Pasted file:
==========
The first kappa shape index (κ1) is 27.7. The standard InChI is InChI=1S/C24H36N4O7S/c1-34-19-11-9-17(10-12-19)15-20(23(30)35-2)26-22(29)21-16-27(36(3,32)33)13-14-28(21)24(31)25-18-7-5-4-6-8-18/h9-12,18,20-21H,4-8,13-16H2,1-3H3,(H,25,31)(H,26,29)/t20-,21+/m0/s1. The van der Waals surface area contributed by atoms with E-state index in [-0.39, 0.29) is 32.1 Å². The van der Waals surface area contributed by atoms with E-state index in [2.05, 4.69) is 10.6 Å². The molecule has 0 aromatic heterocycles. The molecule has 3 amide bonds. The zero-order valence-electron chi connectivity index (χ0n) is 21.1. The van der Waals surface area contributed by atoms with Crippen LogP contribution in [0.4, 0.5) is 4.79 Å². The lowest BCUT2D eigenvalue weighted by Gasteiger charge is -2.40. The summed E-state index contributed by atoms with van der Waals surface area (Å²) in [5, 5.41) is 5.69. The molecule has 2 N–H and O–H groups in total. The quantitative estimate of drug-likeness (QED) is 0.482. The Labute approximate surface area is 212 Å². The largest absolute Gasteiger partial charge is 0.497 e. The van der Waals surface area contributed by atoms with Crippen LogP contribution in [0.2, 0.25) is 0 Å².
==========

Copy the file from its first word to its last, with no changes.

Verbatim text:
The first kappa shape index (κ1) is 27.7. The standard InChI is InChI=1S/C24H36N4O7S/c1-34-19-11-9-17(10-12-19)15-20(23(30)35-2)26-22(29)21-16-27(36(3,32)33)13-14-28(21)24(31)25-18-7-5-4-6-8-18/h9-12,18,20-21H,4-8,13-16H2,1-3H3,(H,25,31)(H,26,29)/t20-,21+/m0/s1. The van der Waals surface area contributed by atoms with E-state index in [-0.39, 0.29) is 32.1 Å². The van der Waals surface area contributed by atoms with E-state index in [2.05, 4.69) is 10.6 Å². The molecule has 0 aromatic heterocycles. The molecule has 3 amide bonds. The zero-order valence-electron chi connectivity index (χ0n) is 21.1. The van der Waals surface area contributed by atoms with Crippen LogP contribution in [0.4, 0.5) is 4.79 Å². The lowest BCUT2D eigenvalue weighted by Gasteiger charge is -2.40. The summed E-state index contributed by atoms with van der Waals surface area (Å²) in [5, 5.41) is 5.69. The molecule has 2 N–H and O–H groups in total. The quantitative estimate of drug-likeness (QED) is 0.482. The Labute approximate surface area is 212 Å². The largest absolute Gasteiger partial charge is 0.497 e. The van der Waals surface area contributed by atoms with Crippen LogP contribution in [0.2, 0.25) is 0 Å².